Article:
Frank Miller: Comics ‘Strip-Mined’ by Movies

Van Jensen

Van Jensen is a former crime reporter turned comic book writer. In addition to ComicMix, he contributes to Publishers Weekly and Comic Book Resources. He lives in Atlanta, and his blog can be found at

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3 Responses

  1. mike weber says:

    So, let me get this straight – Frank Miller, whose "Spirit" film is looking more and more like a wrongheaded disaster-in-the-making (I hope i'm wrong about that, BTW) is complaining about other people doing Bad Things to comics in the movies?That's like Start Towne, whose screenplay for "The Last Detail" completely changed the story and its resolution by simply omitting the final third of the book (the part that gives it a point), having a snit because Polanski changed the ending of his screenplay for "Chinatown" (as was reported at the time).I've noticed that one of the things often lacking in Miller's work is irony.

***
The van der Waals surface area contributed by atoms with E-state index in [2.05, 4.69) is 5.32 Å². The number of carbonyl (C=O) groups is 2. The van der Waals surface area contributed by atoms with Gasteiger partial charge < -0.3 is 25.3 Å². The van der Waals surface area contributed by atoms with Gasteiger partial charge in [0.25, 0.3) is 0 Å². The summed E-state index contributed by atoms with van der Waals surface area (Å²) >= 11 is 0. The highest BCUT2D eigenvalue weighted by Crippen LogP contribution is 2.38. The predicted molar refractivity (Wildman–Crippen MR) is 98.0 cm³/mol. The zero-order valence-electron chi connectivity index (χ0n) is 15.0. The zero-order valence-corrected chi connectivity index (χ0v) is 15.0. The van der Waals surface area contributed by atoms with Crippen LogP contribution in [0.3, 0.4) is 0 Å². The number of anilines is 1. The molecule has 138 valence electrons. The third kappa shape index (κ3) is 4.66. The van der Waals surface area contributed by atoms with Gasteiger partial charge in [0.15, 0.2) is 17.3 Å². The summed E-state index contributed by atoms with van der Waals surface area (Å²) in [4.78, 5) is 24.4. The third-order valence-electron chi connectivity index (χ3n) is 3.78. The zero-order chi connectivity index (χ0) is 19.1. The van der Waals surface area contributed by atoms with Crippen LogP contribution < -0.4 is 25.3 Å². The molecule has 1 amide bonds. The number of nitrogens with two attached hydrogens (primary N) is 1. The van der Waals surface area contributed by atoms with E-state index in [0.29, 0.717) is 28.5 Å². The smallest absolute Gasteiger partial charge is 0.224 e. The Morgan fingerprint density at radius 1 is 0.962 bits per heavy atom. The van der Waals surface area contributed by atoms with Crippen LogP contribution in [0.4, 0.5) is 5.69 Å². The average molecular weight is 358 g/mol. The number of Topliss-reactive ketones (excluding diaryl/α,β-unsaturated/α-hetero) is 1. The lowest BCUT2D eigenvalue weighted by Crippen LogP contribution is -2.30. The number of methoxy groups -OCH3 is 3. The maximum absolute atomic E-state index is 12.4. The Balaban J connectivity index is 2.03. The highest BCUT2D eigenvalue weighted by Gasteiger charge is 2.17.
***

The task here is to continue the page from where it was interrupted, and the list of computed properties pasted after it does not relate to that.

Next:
• Russ Rogers says:

      I don't think Miller is complaining, just commenting. He sees Hollywood's currently making more movies out of graphic novels as a fad, not a trend. I'm going to reserve judgment on "The Spirit" until it comes out. Maybe until it comes out on video. I'm reserving a seat for "Watchmen." Now THAT looks cool!

  2. Vinnie Bartilucci says:

    It is easier to adapt something extant than to create something new. A comic will have a pre-sold market of some size, and a good story idea they can adapt (read: ruin) and improve (read: ruin) with impunity. Much like the mistake they made with Godzilla too many in Hollywood see comics properties as names people remember, but do not know or recall any of the details of such, so they can be altered with no worries. I recall when Rocketeer came out, they went out of the their way NOT to mention it was based on a comic. This was still too soon after the nightmare that was Howard The Duck, and "Comic Book" were back to being naughty words. Now they're hot again, and anything and everything is getting optioned. It'll ebb and flow again , as it always does. All it'll take is one colossal disaster and they'll drop off the production calendars like those ticks from the Cloverfield Monster.